What they’re dishing up is an ‘idea’ of what voice over is.
If you work like this today, when a more natural, conversational, ‘real’ style is required, you’ll just be thought of as passé.
Creating voice over persona’s, for some voice over actors, is the key to carving out a career.
So, here are some things you might find useful when you’re either preparing an audition (or submission) or are at the studio looking at your script for the first time.
Before you decided on what you’ll sound like, make all the decisions about the purpose of, and meaning in the script:
- Where do you first see the product name?
- What’s the concept of the script or what’s the central message? *Often the central message can be found in one line or phrase.
- Where are the key words that are about the message?
- Where is there repetition, either of the same ‘word’ or idea? *You need to work out how to use the right inflection for words that are repeated, so that they work rhythmically in the overall story.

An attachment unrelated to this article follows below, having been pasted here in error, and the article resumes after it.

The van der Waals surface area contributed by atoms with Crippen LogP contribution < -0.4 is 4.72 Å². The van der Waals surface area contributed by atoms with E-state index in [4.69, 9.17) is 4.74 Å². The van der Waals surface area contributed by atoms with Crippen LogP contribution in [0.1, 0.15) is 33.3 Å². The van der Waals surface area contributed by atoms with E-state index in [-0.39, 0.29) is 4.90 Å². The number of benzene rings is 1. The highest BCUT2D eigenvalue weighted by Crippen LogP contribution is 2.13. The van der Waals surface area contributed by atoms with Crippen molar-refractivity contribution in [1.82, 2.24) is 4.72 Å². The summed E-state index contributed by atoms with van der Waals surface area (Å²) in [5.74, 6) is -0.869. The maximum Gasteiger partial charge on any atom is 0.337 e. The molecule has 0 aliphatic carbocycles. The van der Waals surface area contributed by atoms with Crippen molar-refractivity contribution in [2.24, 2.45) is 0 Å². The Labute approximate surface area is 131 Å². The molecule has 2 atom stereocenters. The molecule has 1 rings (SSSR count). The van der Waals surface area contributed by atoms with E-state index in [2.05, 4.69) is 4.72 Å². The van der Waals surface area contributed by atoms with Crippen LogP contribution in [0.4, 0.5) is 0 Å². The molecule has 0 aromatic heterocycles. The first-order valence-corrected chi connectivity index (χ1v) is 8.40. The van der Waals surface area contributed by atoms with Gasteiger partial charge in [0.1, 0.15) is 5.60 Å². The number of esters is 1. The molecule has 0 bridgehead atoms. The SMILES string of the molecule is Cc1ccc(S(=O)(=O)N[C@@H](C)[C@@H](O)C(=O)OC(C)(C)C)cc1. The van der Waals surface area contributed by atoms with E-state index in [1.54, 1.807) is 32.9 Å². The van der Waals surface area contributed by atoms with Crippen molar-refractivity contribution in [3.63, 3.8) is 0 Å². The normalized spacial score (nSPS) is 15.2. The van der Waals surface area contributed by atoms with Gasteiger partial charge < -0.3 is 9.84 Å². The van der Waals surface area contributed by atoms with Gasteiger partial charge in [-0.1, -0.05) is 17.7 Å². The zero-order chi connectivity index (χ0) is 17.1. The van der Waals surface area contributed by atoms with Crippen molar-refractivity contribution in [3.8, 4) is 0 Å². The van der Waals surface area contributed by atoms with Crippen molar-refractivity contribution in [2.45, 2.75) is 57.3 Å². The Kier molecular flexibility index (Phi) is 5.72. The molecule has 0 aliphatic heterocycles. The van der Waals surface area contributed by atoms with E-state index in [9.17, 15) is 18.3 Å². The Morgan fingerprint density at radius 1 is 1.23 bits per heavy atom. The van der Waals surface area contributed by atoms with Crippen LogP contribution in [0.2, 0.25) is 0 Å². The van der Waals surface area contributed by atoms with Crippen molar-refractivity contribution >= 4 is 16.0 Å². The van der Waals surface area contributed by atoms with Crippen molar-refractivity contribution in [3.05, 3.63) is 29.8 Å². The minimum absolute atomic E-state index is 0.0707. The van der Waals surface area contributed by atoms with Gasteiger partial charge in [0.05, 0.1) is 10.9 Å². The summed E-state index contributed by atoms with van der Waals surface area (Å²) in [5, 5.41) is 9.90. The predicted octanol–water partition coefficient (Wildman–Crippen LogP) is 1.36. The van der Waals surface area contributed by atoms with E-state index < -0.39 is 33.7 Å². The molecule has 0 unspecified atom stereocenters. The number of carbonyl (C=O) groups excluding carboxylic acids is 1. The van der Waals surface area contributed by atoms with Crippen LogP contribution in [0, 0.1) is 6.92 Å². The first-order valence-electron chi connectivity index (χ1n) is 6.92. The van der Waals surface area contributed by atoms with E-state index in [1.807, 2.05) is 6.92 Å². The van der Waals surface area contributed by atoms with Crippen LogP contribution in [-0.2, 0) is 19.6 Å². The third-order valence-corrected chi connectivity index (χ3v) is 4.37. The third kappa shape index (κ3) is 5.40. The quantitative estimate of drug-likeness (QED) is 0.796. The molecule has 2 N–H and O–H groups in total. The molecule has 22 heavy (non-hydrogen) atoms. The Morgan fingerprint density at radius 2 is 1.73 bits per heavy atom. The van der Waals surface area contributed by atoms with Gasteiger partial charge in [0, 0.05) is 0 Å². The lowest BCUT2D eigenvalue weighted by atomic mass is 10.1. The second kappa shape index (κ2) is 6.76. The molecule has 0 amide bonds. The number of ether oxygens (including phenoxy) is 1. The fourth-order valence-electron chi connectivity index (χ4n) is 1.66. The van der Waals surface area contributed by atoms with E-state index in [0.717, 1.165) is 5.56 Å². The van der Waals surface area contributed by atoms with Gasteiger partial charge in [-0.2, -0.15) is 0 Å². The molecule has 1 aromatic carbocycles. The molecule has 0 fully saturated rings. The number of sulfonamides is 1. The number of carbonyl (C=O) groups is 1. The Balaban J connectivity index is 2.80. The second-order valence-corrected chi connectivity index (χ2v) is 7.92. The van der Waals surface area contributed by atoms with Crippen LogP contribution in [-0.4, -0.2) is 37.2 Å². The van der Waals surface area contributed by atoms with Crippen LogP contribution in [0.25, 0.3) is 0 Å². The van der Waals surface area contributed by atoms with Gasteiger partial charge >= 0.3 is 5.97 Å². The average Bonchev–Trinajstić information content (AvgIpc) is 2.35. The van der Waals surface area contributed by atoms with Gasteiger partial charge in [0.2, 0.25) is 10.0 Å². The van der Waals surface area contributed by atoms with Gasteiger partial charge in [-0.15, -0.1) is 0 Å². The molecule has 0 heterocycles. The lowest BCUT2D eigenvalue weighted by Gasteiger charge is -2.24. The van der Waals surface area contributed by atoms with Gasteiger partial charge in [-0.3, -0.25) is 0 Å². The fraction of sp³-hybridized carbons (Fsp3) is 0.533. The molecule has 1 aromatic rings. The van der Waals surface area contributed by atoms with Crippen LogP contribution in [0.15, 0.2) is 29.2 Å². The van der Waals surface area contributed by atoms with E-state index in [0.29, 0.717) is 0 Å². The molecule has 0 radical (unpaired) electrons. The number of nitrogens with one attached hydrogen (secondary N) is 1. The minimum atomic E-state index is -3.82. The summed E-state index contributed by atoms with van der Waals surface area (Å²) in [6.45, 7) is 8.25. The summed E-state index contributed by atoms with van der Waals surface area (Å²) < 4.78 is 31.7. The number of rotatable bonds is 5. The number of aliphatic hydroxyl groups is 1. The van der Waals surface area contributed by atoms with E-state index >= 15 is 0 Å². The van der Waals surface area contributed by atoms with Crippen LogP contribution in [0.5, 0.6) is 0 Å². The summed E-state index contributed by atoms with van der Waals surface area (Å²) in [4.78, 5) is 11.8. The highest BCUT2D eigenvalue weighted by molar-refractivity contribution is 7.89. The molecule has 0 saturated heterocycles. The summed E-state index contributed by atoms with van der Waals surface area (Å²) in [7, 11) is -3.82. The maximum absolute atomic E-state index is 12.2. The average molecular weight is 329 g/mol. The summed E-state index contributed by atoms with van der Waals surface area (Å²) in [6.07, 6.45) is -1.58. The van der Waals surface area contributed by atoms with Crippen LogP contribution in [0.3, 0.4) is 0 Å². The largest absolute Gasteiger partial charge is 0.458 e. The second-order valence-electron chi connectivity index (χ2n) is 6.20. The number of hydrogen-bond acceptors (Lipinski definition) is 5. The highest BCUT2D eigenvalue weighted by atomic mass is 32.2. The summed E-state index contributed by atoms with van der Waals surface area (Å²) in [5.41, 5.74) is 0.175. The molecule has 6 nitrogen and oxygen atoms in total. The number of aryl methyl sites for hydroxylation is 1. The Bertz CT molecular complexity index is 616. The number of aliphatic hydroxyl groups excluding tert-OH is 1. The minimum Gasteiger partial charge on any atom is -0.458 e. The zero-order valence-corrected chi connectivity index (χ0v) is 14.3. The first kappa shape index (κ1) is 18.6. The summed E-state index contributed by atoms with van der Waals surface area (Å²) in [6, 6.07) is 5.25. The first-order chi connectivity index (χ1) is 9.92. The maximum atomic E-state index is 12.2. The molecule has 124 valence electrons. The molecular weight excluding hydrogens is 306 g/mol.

Now it’s the right time to work with the script, with ‘what voice’ in mind.
If you’ve done the work on all the above elements, the right voice should come pretty easily.
You’ll still need to experiment and try slightly different shades of that voice.
One of the wonderful aspects of voice over is that it’s so spontaneous. Remember not to fix an idea of ‘how’ you’re going to perform the script.
Allow yourself to be flexible, changeable and be ready to throw out every idea you’ve had – to try something completely different.
Let’s look at some technical aspects you might like to consider – they’re all about ‘how’ you’ll use your chosen voice.
Volume is a key aspect in voice over.
*Tip: Digital hates loud voices!
You need to find a volume that works, not just with digital recording, but for the style of message.
Experiment with volume and really listen to how changes in volume alter where the voice is placed in the body.
When you’re young, especially female, your voice is more often placed in your head.